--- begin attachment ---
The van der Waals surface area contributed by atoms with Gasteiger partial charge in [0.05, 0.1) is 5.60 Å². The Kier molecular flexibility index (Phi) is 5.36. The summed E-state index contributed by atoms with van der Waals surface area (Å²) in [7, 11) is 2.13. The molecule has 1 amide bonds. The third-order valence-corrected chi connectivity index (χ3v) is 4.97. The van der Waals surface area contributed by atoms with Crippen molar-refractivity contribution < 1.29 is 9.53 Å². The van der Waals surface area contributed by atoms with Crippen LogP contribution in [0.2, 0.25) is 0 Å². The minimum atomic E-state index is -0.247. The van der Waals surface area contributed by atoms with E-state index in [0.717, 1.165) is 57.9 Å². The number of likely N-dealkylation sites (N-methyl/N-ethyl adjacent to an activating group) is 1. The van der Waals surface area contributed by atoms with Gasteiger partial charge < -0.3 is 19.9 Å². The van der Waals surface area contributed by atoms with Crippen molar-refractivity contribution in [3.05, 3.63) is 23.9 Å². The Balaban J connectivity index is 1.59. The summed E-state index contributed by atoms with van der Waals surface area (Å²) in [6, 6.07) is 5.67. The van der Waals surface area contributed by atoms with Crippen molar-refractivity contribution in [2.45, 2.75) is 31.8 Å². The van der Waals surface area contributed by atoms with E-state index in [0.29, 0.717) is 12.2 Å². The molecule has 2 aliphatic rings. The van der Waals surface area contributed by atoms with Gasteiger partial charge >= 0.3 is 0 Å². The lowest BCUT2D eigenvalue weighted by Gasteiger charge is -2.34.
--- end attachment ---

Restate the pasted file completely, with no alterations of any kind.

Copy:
The van der Waals surface area contributed by atoms with Gasteiger partial charge in [0.05, 0.1) is 5.60 Å². The Kier molecular flexibility index (Phi) is 5.36. The summed E-state index contributed by atoms with van der Waals surface area (Å²) in [7, 11) is 2.13. The molecule has 1 amide bonds. The third-order valence-corrected chi connectivity index (χ3v) is 4.97. The van der Waals surface area contributed by atoms with Crippen molar-refractivity contribution < 1.29 is 9.53 Å². The van der Waals surface area contributed by atoms with Crippen LogP contribution in [0.2, 0.25) is 0 Å². The minimum atomic E-state index is -0.247. The van der Waals surface area contributed by atoms with E-state index in [0.717, 1.165) is 57.9 Å². The number of likely N-dealkylation sites (N-methyl/N-ethyl adjacent to an activating group) is 1. The van der Waals surface area contributed by atoms with Gasteiger partial charge < -0.3 is 19.9 Å². The van der Waals surface area contributed by atoms with Crippen molar-refractivity contribution in [3.05, 3.63) is 23.9 Å². The Balaban J connectivity index is 1.59. The summed E-state index contributed by atoms with van der Waals surface area (Å²) in [6, 6.07) is 5.67. The van der Waals surface area contributed by atoms with Crippen molar-refractivity contribution in [2.45, 2.75) is 31.8 Å². The van der Waals surface area contributed by atoms with E-state index in [0.29, 0.717) is 12.2 Å². The molecule has 2 aliphatic rings. The van der Waals surface area contributed by atoms with Gasteiger partial charge >= 0.3 is 0 Å². The lowest BCUT2D eigenvalue weighted by Gasteiger charge is -2.34.